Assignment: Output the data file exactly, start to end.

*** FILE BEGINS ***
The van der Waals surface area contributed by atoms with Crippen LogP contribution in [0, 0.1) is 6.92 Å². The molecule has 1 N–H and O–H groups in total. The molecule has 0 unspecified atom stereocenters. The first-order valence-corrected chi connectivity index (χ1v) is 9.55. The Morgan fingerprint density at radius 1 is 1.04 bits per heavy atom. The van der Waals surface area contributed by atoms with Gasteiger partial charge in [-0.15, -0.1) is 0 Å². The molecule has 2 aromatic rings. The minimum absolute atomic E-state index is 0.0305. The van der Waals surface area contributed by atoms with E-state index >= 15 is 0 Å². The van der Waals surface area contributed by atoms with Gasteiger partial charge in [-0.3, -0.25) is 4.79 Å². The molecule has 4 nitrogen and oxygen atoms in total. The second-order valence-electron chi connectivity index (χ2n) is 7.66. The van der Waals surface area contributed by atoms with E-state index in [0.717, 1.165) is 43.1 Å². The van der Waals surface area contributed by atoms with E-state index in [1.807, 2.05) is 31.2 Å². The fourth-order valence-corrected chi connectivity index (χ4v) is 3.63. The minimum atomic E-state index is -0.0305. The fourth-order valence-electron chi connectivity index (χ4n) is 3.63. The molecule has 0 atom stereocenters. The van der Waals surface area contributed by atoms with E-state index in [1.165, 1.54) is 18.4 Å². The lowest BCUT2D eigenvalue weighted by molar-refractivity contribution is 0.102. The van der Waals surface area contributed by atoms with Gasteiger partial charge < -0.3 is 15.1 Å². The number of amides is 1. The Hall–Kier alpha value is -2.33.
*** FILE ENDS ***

The van der Waals surface area contributed by atoms with Crippen LogP contribution in [0, 0.1) is 6.92 Å². The molecule has 1 N–H and O–H groups in total. The molecule has 0 unspecified atom stereocenters. The first-order valence-corrected chi connectivity index (χ1v) is 9.55. The Morgan fingerprint density at radius 1 is 1.04 bits per heavy atom. The van der Waals surface area contributed by atoms with Gasteiger partial charge in [-0.15, -0.1) is 0 Å². The molecule has 2 aromatic rings. The minimum absolute atomic E-state index is 0.0305. The van der Waals surface area contributed by atoms with E-state index >= 15 is 0 Å². The van der Waals surface area contributed by atoms with Gasteiger partial charge in [-0.3, -0.25) is 4.79 Å². The molecule has 4 nitrogen and oxygen atoms in total. The second-order valence-electron chi connectivity index (χ2n) is 7.66. The van der Waals surface area contributed by atoms with E-state index in [0.717, 1.165) is 43.1 Å². The van der Waals surface area contributed by atoms with E-state index in [1.807, 2.05) is 31.2 Å². The fourth-order valence-corrected chi connectivity index (χ4v) is 3.63. The minimum atomic E-state index is -0.0305. The fourth-order valence-electron chi connectivity index (χ4n) is 3.63. The molecule has 0 atom stereocenters. The van der Waals surface area contributed by atoms with E-state index in [1.165, 1.54) is 18.4 Å². The lowest BCUT2D eigenvalue weighted by molar-refractivity contribution is 0.102. The van der Waals surface area contributed by atoms with Gasteiger partial charge < -0.3 is 15.1 Å². The number of amides is 1. The Hall–Kier alpha value is -2.33.